Item #1: 8-Inch Planter Drip Tray
Purpose: Catches run-off from over-watered houseplants
Price: $2:39, plus tax
Item #2: 1.5ml Curved-Tip Eyedropper
Materials: Glass and Rubber
Purpose: Accurately measures and safely dispenses eye medicine
Price: $1.00, plus tax
If the laws of supply and demand are as ever-present in our economy as we are supposed to believe, then it would seem during this recession, more people are turning to home gardening and, evidently, avoiding eye infections with greater success while they’re at it. An increase in homegrown tomatoes, perhaps?
Maybe, just like in science, “laws” of economics are actually only widely accepted theories with varying opportunities for divergence.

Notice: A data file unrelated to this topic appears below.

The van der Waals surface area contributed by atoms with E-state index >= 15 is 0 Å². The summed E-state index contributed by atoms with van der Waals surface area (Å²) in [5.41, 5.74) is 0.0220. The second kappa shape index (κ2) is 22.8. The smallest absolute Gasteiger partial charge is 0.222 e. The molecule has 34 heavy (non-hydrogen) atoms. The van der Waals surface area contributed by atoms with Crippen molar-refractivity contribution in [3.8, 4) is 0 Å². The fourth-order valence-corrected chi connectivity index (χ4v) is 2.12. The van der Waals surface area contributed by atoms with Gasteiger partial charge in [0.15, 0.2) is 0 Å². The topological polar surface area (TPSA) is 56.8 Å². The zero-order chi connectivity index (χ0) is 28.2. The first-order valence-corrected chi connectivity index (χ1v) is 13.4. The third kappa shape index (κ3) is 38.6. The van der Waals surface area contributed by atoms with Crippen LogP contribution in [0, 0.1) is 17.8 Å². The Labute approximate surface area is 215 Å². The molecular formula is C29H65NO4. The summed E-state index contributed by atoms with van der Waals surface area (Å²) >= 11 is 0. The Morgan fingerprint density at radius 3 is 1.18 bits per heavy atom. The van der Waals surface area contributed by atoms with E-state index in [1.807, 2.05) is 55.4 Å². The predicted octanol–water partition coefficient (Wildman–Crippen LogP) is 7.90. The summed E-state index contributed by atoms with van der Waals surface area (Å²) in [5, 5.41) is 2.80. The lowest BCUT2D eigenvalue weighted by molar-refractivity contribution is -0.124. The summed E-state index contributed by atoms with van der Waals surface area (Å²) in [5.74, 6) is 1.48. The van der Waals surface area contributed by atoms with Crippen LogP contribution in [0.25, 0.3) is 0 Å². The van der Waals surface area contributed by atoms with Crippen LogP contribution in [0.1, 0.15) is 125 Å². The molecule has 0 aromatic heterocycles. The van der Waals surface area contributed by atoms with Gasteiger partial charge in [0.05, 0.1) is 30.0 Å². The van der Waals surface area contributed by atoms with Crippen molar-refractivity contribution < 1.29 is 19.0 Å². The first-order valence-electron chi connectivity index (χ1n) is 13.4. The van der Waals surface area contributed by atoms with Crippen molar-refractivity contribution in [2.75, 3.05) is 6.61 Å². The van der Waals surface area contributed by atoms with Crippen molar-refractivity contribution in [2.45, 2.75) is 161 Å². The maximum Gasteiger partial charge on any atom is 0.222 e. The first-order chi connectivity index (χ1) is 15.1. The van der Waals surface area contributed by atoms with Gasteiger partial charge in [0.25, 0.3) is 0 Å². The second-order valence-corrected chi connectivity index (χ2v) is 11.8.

The two examples above are from the same store and it probably makes a difference it’s a grocery store. But if that’s to be considered a factor, then shouldn’t the eyedropper be the more expensive item? That is to say, we wouldn’t commonly consider either item to be “groceries,” but wouldn’t you expect a supermarket to carry eyedroppers before it carried drip pans? And let’s face it: it’s not like anyone ever says, “You know who has competitive pricing on medical supplies? Safeway! That’s who!”
For what it’s worth, I’d have no problem letting my houseplants drip into a plastic tray obtained from a dollar store, but there’s no way in hell I’d put something in my eye that came out of a dollar store eyedropper.
I’m just sayin’.